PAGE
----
All I can say is that I’m very sorry. My thoughts are with you, CG.
    ~ Mareeya

    • Hi Mareeya,

      I was in the cell for over an hour, and there were plenty of urges to self-injure… but I knew that if I did, then I’d be there for longer, or sent up to the psychiatric hospital. It really was all about self-preservation, so it wasn’t brave, just necessary.

      I’m stunned reading what happened to you. Absolutely stunned. It’s amazing how people can degrade others, seemingly without thought or reason. I can just imagine the sort of stories your father had been telling the officers… So wrong.

      I can totally understand your hatred of the Police. I’ve met a couple of good ones, but also some really rotten ones… just like any population, there’s good and bad. The thing is, the prevailing culture of the place will attract a certain type of behaviour.

      Don’t you think you’re doing good by making those suggestions? I think you are. Even if your suggestions aren’t followed, there is someone on the side of the kid who might understand a little of where they’ve come from. I’d say that is doing good. It’s that whole thing about every little thing we do, makes a difference in this world. Your words might make someone look at that kid a little differently. That’s making a positive impact.

      I honestly don’t know where to go from here.

      Thank you for sharing your experiences, that was really brave and honest. I hate that you went through that, but I’m glad you made it through.

      Take care,

      • I think that my intentions are good when I make those suggestions. I don’t think what I say has really made a difference, though. It’s all pretty much done by the book. In other words, they don’t look at ‘why’ a child might be acting out. They often have Children Services look into a home, but the Children’s Services Dept. is so overwhelmed with cases, and understaffed, that most kids slip through the cracks of this extremely flawed system.

        Yes, my father told stories all right. Usually the same story… the story of how crazy I am. He did the same thing with my ex-husband. Whenever my ex and I would have a fight, my ex would call my father, and they would talk about how crazy I am. It made me feel so isolated, because I had both my ex and my father spreading stories about me. My mother knew better, but she kept quiet.

        Where you go from here? Well, it’s going to take some time for the shock of this to subside, and even when the shock passes, this will stay with you.

        It’s been so many years since my experience, but somewhere in my head, the fact that it happened at all still sends me the message that I’m bad. It’s hard to fight those intruding thoughts. It also impacts my ability to trust, which was already an issue. (I know that is an issue for you, too.)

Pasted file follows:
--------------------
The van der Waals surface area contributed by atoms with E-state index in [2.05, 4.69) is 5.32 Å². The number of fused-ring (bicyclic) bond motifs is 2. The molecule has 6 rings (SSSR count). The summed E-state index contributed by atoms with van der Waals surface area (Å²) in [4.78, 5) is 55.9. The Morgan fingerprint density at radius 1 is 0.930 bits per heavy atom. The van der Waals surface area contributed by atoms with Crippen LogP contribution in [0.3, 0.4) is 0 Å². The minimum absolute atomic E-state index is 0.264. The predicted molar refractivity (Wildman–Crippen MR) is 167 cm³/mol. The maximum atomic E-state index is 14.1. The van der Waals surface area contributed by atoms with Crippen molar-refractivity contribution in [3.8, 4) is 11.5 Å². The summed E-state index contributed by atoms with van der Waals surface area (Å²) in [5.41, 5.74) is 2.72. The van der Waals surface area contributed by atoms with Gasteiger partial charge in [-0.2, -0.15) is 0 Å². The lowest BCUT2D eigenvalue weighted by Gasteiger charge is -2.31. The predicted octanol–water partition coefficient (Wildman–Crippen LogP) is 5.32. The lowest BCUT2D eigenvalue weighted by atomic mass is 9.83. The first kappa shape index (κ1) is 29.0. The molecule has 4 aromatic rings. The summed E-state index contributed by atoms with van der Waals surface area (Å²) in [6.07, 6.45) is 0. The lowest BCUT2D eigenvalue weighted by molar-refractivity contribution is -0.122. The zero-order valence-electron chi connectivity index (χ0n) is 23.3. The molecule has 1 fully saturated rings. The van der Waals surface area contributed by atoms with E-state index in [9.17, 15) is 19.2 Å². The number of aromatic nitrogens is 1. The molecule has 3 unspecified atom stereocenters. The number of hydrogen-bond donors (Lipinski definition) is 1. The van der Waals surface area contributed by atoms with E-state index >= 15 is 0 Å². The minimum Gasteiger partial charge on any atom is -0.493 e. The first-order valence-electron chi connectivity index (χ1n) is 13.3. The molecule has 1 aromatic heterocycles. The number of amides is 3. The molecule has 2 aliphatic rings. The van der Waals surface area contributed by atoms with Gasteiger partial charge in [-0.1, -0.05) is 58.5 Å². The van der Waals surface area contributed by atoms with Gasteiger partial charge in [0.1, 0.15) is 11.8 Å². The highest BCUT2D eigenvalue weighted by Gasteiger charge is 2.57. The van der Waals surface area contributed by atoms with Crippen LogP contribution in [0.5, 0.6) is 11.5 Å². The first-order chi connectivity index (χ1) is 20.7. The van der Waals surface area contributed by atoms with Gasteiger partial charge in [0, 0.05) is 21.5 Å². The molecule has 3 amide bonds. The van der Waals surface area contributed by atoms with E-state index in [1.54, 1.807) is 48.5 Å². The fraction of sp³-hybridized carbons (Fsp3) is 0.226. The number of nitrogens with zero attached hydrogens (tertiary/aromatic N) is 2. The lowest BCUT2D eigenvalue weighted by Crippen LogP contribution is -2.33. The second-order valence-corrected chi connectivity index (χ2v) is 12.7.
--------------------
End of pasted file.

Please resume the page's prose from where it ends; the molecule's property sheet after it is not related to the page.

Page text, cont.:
So for me, I focus on my work, mostly so that I can prove to myself, and to everyone else that I am responsible, and can take care of myself.
        Even when I am falling apart, I try to give the ‘appearance’ that I can hold my life together. Then when I’m not working, I do ‘a lot’ of distracting.
        I’m sure you can relate to all of this.

        I’m sorry that I can’t really sugar coat it for you. I really am.
        And I know that it’s not necessarily good to distract yourself all of the time, but in my case, that’s the only thing that holds me together.

        I’ll be interested in knowing how you hold up in the upcoming weeks and months, and so on. I know everyone handles things differently. Just know that I am sending positive thoughts your way, okay?

        Take it easy. ~ Mareeya

        • Hi Mareeya,

          I still think you do good, even if it doesn’t feel that way… You could be considered sort of like having a conscience standing there talking. I know the system is flawed, and will only manage to pick up on a small percentage of the kids being hurt, but if we don’t make the effort, those few who are saved, would be lost too.

          I stupidly rang the crisis team today to ask why I was treated as I was. I was told that I need to accept responsibility for my actions. Thing is, I’m happy to accept that there are consequences, and that I am responsible for them; but only when they are in keeping with my actions.

          I realised after talking with the crisis woman, that I am in a live version of One flew over the cuckoo’s nest.

          Don’t worry, I wouldn’t have believed you if you had tried to sugar coat it 🙂

          I know what you mean about trust, distraction and the way you live. That describes my life pretty well too. It’s sad, but then, we can keep on healing and hopefully that will change.